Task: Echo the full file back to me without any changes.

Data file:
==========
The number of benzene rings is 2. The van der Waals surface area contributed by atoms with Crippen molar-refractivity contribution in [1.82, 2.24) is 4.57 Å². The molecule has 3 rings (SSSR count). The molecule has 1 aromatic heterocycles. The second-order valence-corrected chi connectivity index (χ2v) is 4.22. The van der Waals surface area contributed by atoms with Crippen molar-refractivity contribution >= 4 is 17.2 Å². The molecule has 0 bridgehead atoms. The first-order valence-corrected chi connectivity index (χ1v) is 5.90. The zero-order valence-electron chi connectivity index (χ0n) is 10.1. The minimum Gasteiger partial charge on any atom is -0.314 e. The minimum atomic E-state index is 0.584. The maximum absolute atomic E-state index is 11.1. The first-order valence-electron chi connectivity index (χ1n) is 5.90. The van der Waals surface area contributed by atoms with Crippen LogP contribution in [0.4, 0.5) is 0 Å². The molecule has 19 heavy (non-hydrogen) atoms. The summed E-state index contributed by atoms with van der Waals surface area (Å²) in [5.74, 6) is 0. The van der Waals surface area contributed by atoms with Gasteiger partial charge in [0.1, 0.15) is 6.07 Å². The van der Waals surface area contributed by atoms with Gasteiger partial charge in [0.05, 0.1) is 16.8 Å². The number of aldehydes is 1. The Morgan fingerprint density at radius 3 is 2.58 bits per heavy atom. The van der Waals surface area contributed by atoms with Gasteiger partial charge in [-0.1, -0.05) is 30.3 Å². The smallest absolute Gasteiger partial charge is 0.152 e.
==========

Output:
The number of benzene rings is 2. The van der Waals surface area contributed by atoms with Crippen molar-refractivity contribution in [1.82, 2.24) is 4.57 Å². The molecule has 3 rings (SSSR count). The molecule has 1 aromatic heterocycles. The second-order valence-corrected chi connectivity index (χ2v) is 4.22. The van der Waals surface area contributed by atoms with Crippen molar-refractivity contribution >= 4 is 17.2 Å². The molecule has 0 bridgehead atoms. The first-order valence-corrected chi connectivity index (χ1v) is 5.90. The zero-order valence-electron chi connectivity index (χ0n) is 10.1. The minimum Gasteiger partial charge on any atom is -0.314 e. The minimum atomic E-state index is 0.584. The maximum absolute atomic E-state index is 11.1. The first-order valence-electron chi connectivity index (χ1n) is 5.90. The van der Waals surface area contributed by atoms with Crippen LogP contribution in [0.4, 0.5) is 0 Å². The molecule has 19 heavy (non-hydrogen) atoms. The summed E-state index contributed by atoms with van der Waals surface area (Å²) in [5.74, 6) is 0. The van der Waals surface area contributed by atoms with Gasteiger partial charge in [0.1, 0.15) is 6.07 Å². The van der Waals surface area contributed by atoms with Gasteiger partial charge in [0.05, 0.1) is 16.8 Å². The number of aldehydes is 1. The Morgan fingerprint density at radius 3 is 2.58 bits per heavy atom. The van der Waals surface area contributed by atoms with Gasteiger partial charge in [-0.1, -0.05) is 30.3 Å². The smallest absolute Gasteiger partial charge is 0.152 e.